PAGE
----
Leverage automation to protect credit health

Date: June 25, 2020

I wrote an article a couple of years ago about the safety, or lack thereof, associated with writing paper checks. A reader posted a comment asking why in the world I was still writing paper checks and not taking advantage of automatic bill-payment technology. I admittedly hadn’t made a complete conversion from paper checks and into the 21st century where I would transfer money electronically from one place to another.

I didn’t object to automated payments and electronic transfers, per se. It just wasn’t how I did it in the past. So, like many others who weren’t children of the Internet era, I was anchored to what I thought of as the normal way of doing things and wasn’t fully ready for a change.

Then the unimaginable happened. A check I mailed to my mortgage company never arrived. Thankfully the lender waived what would have otherwise been a hefty late fee, but that was the metaphorical push over the edge I needed. To protect what I believe to be one of the most important financial metrics, my credit scores, I converted to automated withdrawals and electronic payments for all of my loans, credit cards, and utilities.

I felt the upside to converting outweighed any discomfort I might have letting go of the control of the payment process. For the most part I was right, but the conversion didn’t come without a learning curve.

First and foremost, the pros easily outweighed the cons. The process of automated bill payment is much faster than the postal system, and I save money on stamps and the need to buy replacement checks every few months. I still need some paper checks, but I only write three or four a month now, which is about 25% of what I used to do before converting. (There are still some merchants and service providers who simply want to be paid in paper, and some who still prefer to issue them; all but two of my own clients pay my company with paper checks.)

The downside is that, like U.S. Mail delivery, the electronic transfer doesn’t always find its mark. On multiple occasions, I thought I had successfully transferred a payment or had a payment taken automatically my checking account, only to find that had not actually occurred for one reason or another. (A classic reason for this is forgetting to update payment information connected with a credit or debit card. When you get a new card, even if the card number doesn’t change, you’ll need to update the expiration date and possibly the security code with any automatic payment services that use the card.) So, despite the fact that the process is streamlined, there’s still a need to remain engaged at least until you know the payment has been successfully posted. Some automatic payment services give you the option of receiving a confirmation email when payments are made; this can be a helpful monitoring tool.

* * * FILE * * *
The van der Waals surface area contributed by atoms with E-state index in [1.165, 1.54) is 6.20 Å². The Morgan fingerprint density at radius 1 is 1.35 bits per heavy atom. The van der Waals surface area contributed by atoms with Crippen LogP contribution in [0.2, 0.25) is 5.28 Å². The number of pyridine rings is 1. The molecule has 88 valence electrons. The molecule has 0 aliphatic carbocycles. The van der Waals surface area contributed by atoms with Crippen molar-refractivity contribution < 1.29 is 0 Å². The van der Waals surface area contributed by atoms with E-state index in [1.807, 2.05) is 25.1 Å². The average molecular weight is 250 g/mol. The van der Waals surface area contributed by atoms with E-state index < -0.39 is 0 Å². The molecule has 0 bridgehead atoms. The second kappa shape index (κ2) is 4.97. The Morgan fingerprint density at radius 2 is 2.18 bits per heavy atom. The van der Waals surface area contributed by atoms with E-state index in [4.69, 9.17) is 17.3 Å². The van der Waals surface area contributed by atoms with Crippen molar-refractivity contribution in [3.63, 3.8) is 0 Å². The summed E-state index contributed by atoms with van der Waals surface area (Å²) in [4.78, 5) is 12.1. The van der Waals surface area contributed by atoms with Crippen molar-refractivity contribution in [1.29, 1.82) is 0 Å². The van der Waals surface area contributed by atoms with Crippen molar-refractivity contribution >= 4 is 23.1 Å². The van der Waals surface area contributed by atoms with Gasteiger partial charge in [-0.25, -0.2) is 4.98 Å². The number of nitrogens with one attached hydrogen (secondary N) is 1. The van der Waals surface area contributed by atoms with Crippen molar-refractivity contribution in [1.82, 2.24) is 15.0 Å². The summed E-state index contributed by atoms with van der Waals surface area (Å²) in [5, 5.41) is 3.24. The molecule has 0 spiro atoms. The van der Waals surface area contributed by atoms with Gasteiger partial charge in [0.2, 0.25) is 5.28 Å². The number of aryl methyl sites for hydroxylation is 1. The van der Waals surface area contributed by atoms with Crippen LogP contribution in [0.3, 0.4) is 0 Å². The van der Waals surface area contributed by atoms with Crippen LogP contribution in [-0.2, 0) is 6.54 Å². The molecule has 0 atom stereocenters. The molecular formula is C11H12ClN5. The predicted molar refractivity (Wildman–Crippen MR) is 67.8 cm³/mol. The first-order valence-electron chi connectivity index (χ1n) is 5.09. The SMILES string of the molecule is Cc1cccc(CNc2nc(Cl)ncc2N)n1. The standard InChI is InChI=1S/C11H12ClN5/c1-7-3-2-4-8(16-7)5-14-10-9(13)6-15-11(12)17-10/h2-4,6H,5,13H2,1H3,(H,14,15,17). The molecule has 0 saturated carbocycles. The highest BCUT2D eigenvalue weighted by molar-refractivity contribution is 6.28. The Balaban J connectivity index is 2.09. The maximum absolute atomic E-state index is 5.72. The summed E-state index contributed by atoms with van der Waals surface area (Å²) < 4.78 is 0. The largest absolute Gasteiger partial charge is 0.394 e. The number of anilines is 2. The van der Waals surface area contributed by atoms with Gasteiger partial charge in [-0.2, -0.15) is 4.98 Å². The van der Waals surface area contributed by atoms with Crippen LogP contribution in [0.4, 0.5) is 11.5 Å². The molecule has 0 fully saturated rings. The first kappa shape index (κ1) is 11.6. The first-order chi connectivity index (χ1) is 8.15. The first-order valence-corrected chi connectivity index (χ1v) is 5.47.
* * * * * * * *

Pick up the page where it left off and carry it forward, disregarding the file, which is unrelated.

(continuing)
You should also be aware that even though electronic payments might seem like they’re immediate, they may not be. It can take 24 to 48 hours for a payment to actually be withdrawn from your account and posted to the merchant. This underscores the need to make your payments a few days before your due dates. Waiting the morning of your due date to make an electronic payment isn’t wise.

The use of automation also lets you set up periodic small withdrawals from your credit cards that would otherwise sit dormant. This restarts the activity clock for each card and makes it much less likely the credit card issuer will close your accounts because of inactivity, which can be problematic for your credit scores. Think of using the strategy for small reoccurring charges, like gym memberships or your water bills.

Finally, one of the early factors that discouraged conversion to automatic bill payment the days of fee-based electronic bill payment seem to have passed us by. There are simply too many merchants that are willing to allow you to make your payments online at no added cost. The benefit to them is a paperless relationship with their customers, which saves them money. It appears that they’re willing to pass that along to you in the form of free online bill pay.